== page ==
A vacation looks good right about now–Aquino
More News from TJ Burgonio
After close to three years in office, he longs for a quiet, stress-free vacation.
After an overnight stay at the Shangri-La Mactan, President Aquino said he woke up Friday morning to a refreshing sight: Tourists taking a dip in the sea or in the hotel pool.
“Then I remembered it’s really nice to be on vacation. It’s been a long time since I had one,” Mr. Aquino told local officials and residents of Toledo City during a pep talk Friday afternoon.
“It’s in the Labor Code, I’m entitled to one day a week. I told myself, I should file a suit. But against whom? I’m the Chief Executive; I might end up suing myself. It’s not going to happen,” he joked.
Toledo City was Mr. Aquino’s third stop in a hectic four-city swing through Cebu province last Friday to pitch for the Team PNoy senatorial candidates.
In his previous out-of-town speeches, the 52-year-old bachelor-President said he looked forward to the day he’d be traveling to the countryside—no longer as the country’s top CEO, but as a tourist, or even a honeymooner.
He revealed that he often gets reminders from Cabinet officials, especially Health Secretary Enrique Ona, to take some time off and go on a holiday.
Mr. Aquino then segued to the wonders that tourism could do to the local economy. He said that tourists had plenty to choose from, citing the many beaches and destinations in the province.
“So what if there are tourists? Well, the arrival of one tourist, especially from abroad, creates one job for a Filipino. There’ll be a need for a tourist guide, a place to stay and eat, and of course, somebody will craft souvenirs, among many other things,” he said.
To meet the influx of tourists, whose arrivals have been breaking records, Mr. Aquino said the government was upgrading the Cebu Mactan Airport to increase its capacity from 1.6 million travelers to 6.5 million a year.
“In short, we’re expanding your facilities to ensure convenience for the arriving tourists. We’re adding facilities to encourage more tourists to come here and bring more opportunities to the Filipinos,” he said.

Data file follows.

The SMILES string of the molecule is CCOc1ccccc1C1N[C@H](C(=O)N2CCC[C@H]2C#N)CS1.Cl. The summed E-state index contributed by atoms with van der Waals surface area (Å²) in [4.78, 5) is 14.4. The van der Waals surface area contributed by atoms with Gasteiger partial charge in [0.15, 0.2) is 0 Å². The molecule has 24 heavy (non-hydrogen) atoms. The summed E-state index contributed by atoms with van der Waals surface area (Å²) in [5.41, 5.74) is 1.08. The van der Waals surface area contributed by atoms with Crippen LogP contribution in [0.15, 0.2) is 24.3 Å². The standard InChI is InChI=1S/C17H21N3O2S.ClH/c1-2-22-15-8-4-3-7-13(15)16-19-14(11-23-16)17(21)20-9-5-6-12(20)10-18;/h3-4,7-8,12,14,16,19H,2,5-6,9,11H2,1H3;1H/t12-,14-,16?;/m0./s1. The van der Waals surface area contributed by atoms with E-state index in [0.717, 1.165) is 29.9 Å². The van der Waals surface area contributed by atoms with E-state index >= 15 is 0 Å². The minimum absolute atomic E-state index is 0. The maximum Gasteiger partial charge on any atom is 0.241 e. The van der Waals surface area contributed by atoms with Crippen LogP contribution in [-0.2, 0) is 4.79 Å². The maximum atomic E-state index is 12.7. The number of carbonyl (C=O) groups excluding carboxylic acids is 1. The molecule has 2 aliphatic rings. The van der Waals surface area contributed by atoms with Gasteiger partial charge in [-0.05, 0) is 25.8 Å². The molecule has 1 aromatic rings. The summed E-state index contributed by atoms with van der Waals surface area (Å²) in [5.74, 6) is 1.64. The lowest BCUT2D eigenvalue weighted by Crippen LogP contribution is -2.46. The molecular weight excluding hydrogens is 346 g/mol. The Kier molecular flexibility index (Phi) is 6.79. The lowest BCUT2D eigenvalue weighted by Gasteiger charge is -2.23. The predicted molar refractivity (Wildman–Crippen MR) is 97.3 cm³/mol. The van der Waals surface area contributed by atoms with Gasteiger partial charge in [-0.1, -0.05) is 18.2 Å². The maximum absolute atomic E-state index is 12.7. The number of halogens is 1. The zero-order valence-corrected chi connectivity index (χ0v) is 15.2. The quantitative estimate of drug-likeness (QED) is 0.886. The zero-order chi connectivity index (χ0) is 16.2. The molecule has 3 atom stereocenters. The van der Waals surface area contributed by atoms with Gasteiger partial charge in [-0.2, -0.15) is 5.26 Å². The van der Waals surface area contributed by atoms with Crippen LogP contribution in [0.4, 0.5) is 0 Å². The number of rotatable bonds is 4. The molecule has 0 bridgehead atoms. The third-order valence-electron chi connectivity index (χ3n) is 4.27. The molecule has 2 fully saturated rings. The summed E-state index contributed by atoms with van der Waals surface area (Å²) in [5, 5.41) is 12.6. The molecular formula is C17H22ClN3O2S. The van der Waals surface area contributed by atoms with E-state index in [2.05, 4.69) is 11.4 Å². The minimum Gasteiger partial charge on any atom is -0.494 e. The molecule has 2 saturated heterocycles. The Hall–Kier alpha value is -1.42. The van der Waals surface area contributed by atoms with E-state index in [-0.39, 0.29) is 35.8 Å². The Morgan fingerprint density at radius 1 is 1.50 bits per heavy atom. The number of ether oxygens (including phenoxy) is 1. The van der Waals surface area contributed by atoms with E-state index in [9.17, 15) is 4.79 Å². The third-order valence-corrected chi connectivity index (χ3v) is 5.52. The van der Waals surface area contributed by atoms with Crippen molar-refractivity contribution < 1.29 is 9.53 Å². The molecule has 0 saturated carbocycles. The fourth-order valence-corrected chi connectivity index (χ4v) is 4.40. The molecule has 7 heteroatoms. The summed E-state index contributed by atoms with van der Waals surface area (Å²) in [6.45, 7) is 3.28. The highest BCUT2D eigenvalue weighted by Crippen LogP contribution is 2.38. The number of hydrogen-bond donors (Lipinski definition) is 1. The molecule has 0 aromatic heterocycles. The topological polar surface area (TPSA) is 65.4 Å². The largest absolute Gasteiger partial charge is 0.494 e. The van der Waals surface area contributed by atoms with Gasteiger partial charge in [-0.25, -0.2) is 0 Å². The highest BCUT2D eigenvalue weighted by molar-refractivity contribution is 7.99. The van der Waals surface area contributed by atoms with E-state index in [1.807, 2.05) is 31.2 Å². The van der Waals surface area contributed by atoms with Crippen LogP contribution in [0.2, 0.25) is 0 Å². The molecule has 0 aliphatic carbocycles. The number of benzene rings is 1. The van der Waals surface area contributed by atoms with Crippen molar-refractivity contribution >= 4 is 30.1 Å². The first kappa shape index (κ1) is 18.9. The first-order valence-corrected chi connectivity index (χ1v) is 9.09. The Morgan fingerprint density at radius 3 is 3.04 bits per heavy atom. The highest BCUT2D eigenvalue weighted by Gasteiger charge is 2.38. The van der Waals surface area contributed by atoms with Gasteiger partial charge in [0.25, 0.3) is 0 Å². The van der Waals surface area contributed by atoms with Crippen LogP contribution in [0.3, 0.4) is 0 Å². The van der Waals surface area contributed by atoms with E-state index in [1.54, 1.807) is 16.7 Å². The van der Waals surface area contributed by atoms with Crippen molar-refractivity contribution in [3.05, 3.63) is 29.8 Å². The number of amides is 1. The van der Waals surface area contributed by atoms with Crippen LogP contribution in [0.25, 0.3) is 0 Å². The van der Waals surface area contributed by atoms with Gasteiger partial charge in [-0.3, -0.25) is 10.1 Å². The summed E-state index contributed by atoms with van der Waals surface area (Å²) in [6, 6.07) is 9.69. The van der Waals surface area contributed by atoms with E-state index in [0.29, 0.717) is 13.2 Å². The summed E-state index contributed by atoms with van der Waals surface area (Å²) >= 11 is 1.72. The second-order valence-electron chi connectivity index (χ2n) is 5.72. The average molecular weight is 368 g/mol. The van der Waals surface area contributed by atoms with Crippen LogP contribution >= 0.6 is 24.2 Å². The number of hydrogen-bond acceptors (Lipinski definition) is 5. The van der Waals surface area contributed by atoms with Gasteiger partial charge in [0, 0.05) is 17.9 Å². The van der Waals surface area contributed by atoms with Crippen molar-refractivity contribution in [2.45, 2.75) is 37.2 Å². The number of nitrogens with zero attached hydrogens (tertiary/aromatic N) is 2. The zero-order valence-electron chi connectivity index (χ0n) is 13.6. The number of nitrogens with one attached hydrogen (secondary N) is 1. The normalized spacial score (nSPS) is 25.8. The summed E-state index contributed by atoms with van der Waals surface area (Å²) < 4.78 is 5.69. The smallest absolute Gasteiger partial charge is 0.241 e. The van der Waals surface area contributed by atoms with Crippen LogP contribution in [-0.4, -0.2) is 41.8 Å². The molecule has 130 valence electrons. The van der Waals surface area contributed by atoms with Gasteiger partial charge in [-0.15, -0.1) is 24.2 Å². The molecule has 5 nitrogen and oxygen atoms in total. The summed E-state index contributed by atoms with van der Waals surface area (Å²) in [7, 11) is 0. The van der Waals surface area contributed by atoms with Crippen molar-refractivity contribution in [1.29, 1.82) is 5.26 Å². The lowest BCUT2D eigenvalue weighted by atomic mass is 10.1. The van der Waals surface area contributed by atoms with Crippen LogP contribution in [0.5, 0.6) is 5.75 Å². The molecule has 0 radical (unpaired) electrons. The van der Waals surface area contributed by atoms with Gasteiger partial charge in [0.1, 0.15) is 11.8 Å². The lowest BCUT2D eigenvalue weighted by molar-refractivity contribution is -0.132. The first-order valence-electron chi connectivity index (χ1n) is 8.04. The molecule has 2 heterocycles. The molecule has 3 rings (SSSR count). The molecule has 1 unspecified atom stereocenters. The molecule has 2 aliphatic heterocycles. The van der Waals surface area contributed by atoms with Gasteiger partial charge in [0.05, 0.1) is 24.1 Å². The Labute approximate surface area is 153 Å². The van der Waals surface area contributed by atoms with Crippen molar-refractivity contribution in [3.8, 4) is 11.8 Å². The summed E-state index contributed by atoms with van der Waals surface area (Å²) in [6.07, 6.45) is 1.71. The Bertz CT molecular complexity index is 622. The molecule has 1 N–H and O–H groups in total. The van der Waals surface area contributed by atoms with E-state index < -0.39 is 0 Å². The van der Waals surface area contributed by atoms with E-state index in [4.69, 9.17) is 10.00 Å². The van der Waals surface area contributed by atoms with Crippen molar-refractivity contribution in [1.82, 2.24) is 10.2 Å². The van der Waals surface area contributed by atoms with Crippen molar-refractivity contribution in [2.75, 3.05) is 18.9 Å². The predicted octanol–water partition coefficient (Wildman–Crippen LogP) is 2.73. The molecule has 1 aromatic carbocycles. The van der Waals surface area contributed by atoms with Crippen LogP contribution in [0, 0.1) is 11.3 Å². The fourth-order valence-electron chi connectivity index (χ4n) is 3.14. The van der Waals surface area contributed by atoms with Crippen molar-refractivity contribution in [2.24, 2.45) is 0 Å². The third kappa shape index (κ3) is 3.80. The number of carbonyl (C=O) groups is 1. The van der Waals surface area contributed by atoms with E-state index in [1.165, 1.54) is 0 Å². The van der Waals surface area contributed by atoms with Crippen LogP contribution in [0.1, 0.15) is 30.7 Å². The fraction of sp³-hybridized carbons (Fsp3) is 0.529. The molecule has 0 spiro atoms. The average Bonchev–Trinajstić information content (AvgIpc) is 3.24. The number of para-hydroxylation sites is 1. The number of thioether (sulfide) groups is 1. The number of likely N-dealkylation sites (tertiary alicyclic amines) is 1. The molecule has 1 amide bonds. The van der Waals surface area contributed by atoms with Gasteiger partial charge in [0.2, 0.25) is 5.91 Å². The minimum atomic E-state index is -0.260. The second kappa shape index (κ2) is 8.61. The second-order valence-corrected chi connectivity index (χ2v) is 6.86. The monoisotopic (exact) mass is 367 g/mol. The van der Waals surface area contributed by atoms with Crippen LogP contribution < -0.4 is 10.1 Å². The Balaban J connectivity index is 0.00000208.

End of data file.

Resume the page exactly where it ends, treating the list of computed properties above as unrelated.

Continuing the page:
The initial phase of the expansion of the Mactan circumferential road was now undergoing bidding, and its original cost has been cut down from P300 million to P251 million, Mr. Aquino said.
He then reminded the residents of the scandal that surrounded the 2006 purchase of P365-million worth of decorative street lamps for the Association of Southeast Asian Nations summit in Cebu the following year.
“Those were very expensive lampposts. If the Mactan circumferential road was constructed in 2006, it would have been finished in 2009 at the latest,” he said. The local tourism industry would have benefited from the road. “It’s clear no tourists would come here just to take a look at the lampposts. They don’t light up anymore, and, worse, some are even missing.”
The trick, the President, was to abide by the 5Rs: Right project, right time, right price, right people and right reason.
“It should go through all this, not something else. If you ask me, I don’t have any ambition of landing in the Guinness World Records for having the most expensive lampposts in the world,” he quipped.
He then made a pitch for Hilario Davide III and acting Cebu Gov. Agnes Magpale, candidates for governor and vice governor, respectively, among other local officials, saying that they were his partners in governance.
“My job is tough—I know you know this. We have a problem in the Philippines, and beyond. We have an estimated OFW community of 10 million. If there’s piracy in Somalia, it’s likely a Filipino has been held hostage,” he said.
On May 13, Mr. Aquino said, the people have two choices: Side with change or stick with the old system.
“This is just my appeal: Let’s speed up the momentum of change in our country because in 2016, perhaps around 11 a.m. of June 30, 2016, we will step down from office. I would like any Filipino to look back and together we’ll say: ‘The Philippines has changed a lot,’” he said.
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